I don’t mean to come across as moralizing (as no scene in Lisa Frankenstein would be so troubling as to necessitate censure), but the film laughs at trauma and death in an off-putting way. There’s an odd sensibility to this film and it eventually became clear why the comedy wasn’t landing: it’s just too cruel.

I understand the desire to write a lighthearted horror-comedy. We all enjoy, and sometimes even need, stories that aren’t burdened by weighty themes. Camp films are inherently tongue-in-cheek and deliberately avoid too much seriousness. There’s a tipping point, though, where constant irony becomes self-defeating. Lisa Frankenstein falls victim to this. Overly reliant on grotesque and superficial humour, it squanders its potential, leaving Taffy as a better antagonist by neglecting Lisa’s opportunity for a stronger character arc.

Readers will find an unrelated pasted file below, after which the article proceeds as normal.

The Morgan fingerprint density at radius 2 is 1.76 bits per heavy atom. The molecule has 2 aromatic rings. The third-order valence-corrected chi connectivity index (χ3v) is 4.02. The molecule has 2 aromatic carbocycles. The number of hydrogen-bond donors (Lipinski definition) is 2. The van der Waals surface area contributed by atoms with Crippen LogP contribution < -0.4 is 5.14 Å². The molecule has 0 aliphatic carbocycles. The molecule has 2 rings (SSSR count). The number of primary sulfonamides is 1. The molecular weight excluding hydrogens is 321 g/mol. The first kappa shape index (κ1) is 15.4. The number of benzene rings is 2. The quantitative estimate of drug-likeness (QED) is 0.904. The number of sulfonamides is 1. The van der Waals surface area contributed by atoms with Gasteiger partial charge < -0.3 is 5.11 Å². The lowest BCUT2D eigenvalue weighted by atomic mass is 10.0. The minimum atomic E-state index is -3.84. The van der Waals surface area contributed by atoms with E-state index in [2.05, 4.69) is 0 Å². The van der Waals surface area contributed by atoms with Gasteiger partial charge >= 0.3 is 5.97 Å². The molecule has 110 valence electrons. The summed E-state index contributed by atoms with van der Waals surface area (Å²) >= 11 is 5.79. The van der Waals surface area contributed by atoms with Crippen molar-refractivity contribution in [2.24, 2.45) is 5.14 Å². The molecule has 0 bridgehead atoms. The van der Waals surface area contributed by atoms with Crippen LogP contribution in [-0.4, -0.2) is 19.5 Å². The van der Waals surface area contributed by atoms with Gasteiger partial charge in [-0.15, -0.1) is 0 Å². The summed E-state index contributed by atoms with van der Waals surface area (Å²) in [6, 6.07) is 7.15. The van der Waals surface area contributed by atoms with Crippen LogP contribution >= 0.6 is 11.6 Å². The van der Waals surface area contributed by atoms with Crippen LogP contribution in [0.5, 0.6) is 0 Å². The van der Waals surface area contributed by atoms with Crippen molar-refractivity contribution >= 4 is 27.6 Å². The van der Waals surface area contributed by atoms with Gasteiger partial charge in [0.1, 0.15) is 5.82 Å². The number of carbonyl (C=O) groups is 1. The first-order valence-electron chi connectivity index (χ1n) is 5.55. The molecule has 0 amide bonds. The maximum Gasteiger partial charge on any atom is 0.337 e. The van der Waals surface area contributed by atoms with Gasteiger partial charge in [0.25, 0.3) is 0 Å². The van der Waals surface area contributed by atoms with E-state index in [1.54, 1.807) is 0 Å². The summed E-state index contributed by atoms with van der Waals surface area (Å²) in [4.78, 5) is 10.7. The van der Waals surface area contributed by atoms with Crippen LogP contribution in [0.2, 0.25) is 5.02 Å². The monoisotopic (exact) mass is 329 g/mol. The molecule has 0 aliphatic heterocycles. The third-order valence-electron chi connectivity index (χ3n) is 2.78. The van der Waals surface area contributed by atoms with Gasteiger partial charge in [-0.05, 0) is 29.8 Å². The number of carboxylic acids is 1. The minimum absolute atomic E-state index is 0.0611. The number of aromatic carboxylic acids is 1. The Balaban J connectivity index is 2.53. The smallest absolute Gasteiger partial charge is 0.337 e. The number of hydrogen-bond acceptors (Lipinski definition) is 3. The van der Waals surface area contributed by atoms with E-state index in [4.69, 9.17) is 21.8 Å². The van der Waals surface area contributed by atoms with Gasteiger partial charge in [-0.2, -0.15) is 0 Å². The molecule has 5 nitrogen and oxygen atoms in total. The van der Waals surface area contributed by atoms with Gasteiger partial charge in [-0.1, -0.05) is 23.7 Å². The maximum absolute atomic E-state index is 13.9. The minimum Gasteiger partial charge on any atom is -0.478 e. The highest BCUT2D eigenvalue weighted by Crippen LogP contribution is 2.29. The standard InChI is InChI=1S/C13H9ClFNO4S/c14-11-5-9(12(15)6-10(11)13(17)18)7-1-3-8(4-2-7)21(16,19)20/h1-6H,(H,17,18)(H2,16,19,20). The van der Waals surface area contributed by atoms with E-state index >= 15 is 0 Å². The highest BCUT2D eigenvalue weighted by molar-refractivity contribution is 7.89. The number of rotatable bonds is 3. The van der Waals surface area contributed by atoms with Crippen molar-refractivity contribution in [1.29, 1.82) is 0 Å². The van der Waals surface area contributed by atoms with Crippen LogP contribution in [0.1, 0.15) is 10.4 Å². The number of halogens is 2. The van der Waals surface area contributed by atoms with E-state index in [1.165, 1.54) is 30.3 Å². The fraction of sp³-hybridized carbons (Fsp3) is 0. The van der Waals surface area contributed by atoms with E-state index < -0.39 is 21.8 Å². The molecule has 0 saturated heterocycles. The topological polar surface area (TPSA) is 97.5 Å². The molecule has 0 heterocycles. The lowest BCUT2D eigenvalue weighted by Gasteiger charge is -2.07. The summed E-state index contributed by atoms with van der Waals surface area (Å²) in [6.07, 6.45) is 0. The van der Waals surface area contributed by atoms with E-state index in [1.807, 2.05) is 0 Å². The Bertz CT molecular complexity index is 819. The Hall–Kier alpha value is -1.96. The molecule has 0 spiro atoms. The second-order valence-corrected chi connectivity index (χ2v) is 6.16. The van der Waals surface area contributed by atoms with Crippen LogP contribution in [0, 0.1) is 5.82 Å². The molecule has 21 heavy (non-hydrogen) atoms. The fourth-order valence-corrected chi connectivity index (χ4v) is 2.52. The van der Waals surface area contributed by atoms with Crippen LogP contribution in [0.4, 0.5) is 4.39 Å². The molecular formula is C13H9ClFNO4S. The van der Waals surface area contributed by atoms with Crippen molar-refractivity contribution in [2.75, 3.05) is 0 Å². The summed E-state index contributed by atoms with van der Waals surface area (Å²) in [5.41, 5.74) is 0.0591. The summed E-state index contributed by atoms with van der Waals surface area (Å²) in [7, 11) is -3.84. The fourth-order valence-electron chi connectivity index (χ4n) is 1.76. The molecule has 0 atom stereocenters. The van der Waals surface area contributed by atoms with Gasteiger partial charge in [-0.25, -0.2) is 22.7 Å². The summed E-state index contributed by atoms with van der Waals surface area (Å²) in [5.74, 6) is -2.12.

In fairness, there is fun to be had and some of Zelda Williams’ directorial choices work well. The soundtrack, filled with 1980s pastiche, is superb and includes some effective needle-drops. The colour palette is appropriately neon, and the sets are almost satirical in their exaggeration of a retro style. The movie looks and feels like an embellished memory of the ’80s, rather than a faithful period piece, and this approach works excellently.

I should have been having more fun with Lisa Frankenstein. But with a weak central character and some upsetting comedy, it just didn’t come together. I can only hope future films in this genre avoid its many mistakes.


frame rated divider universal

Cast & Crew

director: Zelda Williams.
writer: Diablo Cody.
starring: Kathryn Newton, Cole Sprouse, Liza Soberano, Henry Eikenberry, Joe Chrest & Carla Gugino.